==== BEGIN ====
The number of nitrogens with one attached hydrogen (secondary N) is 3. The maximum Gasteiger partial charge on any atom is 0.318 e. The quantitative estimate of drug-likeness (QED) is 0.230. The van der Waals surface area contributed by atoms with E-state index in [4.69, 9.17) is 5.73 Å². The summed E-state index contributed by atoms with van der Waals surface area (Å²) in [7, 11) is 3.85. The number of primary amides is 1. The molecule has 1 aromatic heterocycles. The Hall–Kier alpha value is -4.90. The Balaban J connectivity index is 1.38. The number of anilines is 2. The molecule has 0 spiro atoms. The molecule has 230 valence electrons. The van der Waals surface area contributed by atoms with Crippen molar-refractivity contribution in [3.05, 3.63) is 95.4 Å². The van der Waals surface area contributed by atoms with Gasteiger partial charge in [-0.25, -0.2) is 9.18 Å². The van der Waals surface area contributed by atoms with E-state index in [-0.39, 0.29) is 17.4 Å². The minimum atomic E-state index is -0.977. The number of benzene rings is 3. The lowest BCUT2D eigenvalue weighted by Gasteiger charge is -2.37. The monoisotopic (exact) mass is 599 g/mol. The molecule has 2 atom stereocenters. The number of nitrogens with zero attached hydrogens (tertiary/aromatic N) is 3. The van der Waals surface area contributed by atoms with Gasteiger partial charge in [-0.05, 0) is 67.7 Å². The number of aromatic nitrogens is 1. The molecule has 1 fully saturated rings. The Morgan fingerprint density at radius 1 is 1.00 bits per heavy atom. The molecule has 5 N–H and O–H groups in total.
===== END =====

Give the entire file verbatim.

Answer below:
The number of nitrogens with one attached hydrogen (secondary N) is 3. The maximum Gasteiger partial charge on any atom is 0.318 e. The quantitative estimate of drug-likeness (QED) is 0.230. The van der Waals surface area contributed by atoms with E-state index in [4.69, 9.17) is 5.73 Å². The summed E-state index contributed by atoms with van der Waals surface area (Å²) in [7, 11) is 3.85. The number of primary amides is 1. The molecule has 1 aromatic heterocycles. The Hall–Kier alpha value is -4.90. The Balaban J connectivity index is 1.38. The number of anilines is 2. The molecule has 0 spiro atoms. The molecule has 230 valence electrons. The van der Waals surface area contributed by atoms with Crippen molar-refractivity contribution in [3.05, 3.63) is 95.4 Å². The van der Waals surface area contributed by atoms with Gasteiger partial charge in [-0.25, -0.2) is 9.18 Å². The van der Waals surface area contributed by atoms with E-state index in [-0.39, 0.29) is 17.4 Å². The minimum atomic E-state index is -0.977. The number of benzene rings is 3. The lowest BCUT2D eigenvalue weighted by Gasteiger charge is -2.37. The monoisotopic (exact) mass is 599 g/mol. The molecule has 2 atom stereocenters. The number of nitrogens with zero attached hydrogens (tertiary/aromatic N) is 3. The van der Waals surface area contributed by atoms with Gasteiger partial charge in [-0.05, 0) is 67.7 Å². The number of aromatic nitrogens is 1. The molecule has 1 fully saturated rings. The Morgan fingerprint density at radius 1 is 1.00 bits per heavy atom. The molecule has 5 N–H and O–H groups in total.